Jeremiah Buel Mariner
MARINER, Jeremiah Buel.— The farm of four hundred acres in Prairie City Township, McDonough County, now being operated by Jeremiah B. Mariner, has been in the possession of his family since the summer of 1855, when his parents, Orin and Hannah W. (York) Manner, came from Fulton County, where Jeremiah was born April 21, 1850. The parents were both natives of New York State, and were very early settlers of Illinois. Orin Mariner was an industrious and capable farmer, and added to his original half-section until, at the time of his death in 1901, he owned 400 acres. His wife, who died in 1900, reared four of her six children, Jeremiah B. being third in order of birth.
Mr. Mariner was educated in the public schools of McDonough County, and assumed the management of his father's farm at the time of his marriage, December 16, 1880, to Nettie E. Hurley, who was born in Fulton County, Ill., August 24, 1860. He now owns 320 acres in his own name, and carries on general farming and stock-raising, adding constantly to the improvements made by his father, and surrounding himself with those refinements and luxuries which distinguish the educated and successful from the ignorant and unambitious farmer. Like her husband, Mrs. Mariner represents one of the early families of Illinois, her parents. William and Joannah (Wolf) Hurley, having been born in Fulton County. The mother died March 20, 1890, and in 1893 the father married again, and is now living in Bird City, Cheyenne County, Kans. Mrs. Mariner is the third oldest of four children, and is herself the mother of three children: William O., born December 1, 1881; Glenn E., born January 18, 1883; and Charles B., born December 4, 1888. With characteristic kindness of heart, Mr. and Mrs. Mariner adopted a young girl named Celia Florence, who died February 20, 1898, at the age of twenty years. In his political affiliation Mr. Mariner is a Republican, and he has occupied practically all of the township offices, discharging their duties in a creditable manner. He is popular socially, as well as in his business relations, and is connected with the Knights of Pythias, Modern Woodmen of America and the Court of Honor. He is a zealous and progressive promoter of the best thus far achieved in agriculture, and his reputation as a man rests upon the possession of sterling qualities of mind and heart.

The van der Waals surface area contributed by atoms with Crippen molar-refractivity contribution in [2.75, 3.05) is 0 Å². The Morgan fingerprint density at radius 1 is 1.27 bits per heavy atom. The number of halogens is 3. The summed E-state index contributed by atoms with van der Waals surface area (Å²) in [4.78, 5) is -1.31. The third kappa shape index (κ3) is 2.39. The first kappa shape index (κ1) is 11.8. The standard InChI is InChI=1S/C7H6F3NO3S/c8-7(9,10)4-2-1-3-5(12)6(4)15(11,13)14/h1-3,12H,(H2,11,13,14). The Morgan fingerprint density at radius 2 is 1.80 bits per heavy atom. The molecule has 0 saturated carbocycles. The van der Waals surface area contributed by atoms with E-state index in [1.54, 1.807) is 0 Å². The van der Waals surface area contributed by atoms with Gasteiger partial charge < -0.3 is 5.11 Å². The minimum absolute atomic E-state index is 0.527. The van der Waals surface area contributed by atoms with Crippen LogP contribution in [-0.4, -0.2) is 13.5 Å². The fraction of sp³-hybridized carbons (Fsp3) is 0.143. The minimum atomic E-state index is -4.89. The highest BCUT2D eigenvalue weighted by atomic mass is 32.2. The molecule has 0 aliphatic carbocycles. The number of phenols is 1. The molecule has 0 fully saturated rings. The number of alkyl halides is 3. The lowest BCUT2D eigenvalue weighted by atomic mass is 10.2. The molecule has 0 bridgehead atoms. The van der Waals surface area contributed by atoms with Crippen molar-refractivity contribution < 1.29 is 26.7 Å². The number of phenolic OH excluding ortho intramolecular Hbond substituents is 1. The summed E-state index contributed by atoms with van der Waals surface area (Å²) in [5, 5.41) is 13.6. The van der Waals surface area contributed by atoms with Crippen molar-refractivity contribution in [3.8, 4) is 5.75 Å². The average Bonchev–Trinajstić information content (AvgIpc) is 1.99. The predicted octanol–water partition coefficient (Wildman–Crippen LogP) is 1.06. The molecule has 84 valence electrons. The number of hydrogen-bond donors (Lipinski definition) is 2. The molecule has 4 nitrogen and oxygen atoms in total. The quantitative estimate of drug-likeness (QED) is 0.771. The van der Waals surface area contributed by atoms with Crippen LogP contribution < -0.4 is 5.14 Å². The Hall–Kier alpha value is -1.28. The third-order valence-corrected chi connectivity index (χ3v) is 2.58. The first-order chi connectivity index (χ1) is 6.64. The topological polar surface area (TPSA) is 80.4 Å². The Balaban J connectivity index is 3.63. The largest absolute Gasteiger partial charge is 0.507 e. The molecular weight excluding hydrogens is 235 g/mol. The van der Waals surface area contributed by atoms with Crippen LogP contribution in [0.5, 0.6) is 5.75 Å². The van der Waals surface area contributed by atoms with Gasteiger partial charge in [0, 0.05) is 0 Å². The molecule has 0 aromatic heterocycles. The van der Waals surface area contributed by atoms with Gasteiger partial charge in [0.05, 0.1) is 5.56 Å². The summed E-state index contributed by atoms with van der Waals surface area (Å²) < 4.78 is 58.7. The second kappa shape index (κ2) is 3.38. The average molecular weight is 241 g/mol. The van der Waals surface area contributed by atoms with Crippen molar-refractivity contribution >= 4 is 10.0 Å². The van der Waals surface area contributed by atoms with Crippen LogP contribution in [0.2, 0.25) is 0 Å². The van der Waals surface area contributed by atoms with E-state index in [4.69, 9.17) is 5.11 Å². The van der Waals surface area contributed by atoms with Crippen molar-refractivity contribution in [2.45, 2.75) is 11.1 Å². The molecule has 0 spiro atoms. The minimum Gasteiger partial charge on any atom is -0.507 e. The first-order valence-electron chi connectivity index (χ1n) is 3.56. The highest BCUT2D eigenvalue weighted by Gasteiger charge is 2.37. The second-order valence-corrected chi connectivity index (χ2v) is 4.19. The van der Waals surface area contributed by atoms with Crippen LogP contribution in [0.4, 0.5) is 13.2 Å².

Source: The Historical Encyclopedia of Illinois and History of McDonough County, compiled by Dr. Newton Bateman, and Paul Shelby, 1907, volume 2, pages 444-445, extracted 12 Sep 2019 by Norma Hass.
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